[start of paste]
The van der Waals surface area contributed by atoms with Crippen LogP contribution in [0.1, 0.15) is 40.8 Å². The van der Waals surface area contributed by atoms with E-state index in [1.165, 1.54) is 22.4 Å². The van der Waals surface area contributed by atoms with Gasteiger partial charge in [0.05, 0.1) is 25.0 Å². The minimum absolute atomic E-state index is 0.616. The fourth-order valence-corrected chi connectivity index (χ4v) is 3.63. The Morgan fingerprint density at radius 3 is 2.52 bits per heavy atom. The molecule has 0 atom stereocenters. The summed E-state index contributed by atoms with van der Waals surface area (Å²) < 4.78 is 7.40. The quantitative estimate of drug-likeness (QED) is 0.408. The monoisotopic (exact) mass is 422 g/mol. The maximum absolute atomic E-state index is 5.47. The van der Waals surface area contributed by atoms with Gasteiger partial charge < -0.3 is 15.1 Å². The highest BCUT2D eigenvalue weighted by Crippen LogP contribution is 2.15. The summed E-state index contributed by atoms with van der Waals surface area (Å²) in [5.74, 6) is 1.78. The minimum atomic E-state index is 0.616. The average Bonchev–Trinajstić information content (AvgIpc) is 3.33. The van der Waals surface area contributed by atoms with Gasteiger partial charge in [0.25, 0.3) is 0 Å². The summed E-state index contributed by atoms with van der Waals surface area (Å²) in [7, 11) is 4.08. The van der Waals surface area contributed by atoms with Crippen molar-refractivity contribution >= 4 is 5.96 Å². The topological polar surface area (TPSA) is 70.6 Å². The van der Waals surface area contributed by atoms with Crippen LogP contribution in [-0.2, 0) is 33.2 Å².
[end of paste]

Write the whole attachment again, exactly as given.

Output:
The van der Waals surface area contributed by atoms with Crippen LogP contribution in [0.1, 0.15) is 40.8 Å². The van der Waals surface area contributed by atoms with E-state index in [1.165, 1.54) is 22.4 Å². The van der Waals surface area contributed by atoms with Gasteiger partial charge in [0.05, 0.1) is 25.0 Å². The minimum absolute atomic E-state index is 0.616. The fourth-order valence-corrected chi connectivity index (χ4v) is 3.63. The Morgan fingerprint density at radius 3 is 2.52 bits per heavy atom. The molecule has 0 atom stereocenters. The summed E-state index contributed by atoms with van der Waals surface area (Å²) < 4.78 is 7.40. The quantitative estimate of drug-likeness (QED) is 0.408. The monoisotopic (exact) mass is 422 g/mol. The maximum absolute atomic E-state index is 5.47. The van der Waals surface area contributed by atoms with Gasteiger partial charge < -0.3 is 15.1 Å². The highest BCUT2D eigenvalue weighted by Crippen LogP contribution is 2.15. The summed E-state index contributed by atoms with van der Waals surface area (Å²) in [5.74, 6) is 1.78. The minimum atomic E-state index is 0.616. The average Bonchev–Trinajstić information content (AvgIpc) is 3.33. The van der Waals surface area contributed by atoms with Gasteiger partial charge in [0.25, 0.3) is 0 Å². The summed E-state index contributed by atoms with van der Waals surface area (Å²) in [7, 11) is 4.08. The van der Waals surface area contributed by atoms with Crippen molar-refractivity contribution >= 4 is 5.96 Å². The topological polar surface area (TPSA) is 70.6 Å². The van der Waals surface area contributed by atoms with Crippen LogP contribution in [-0.2, 0) is 33.2 Å².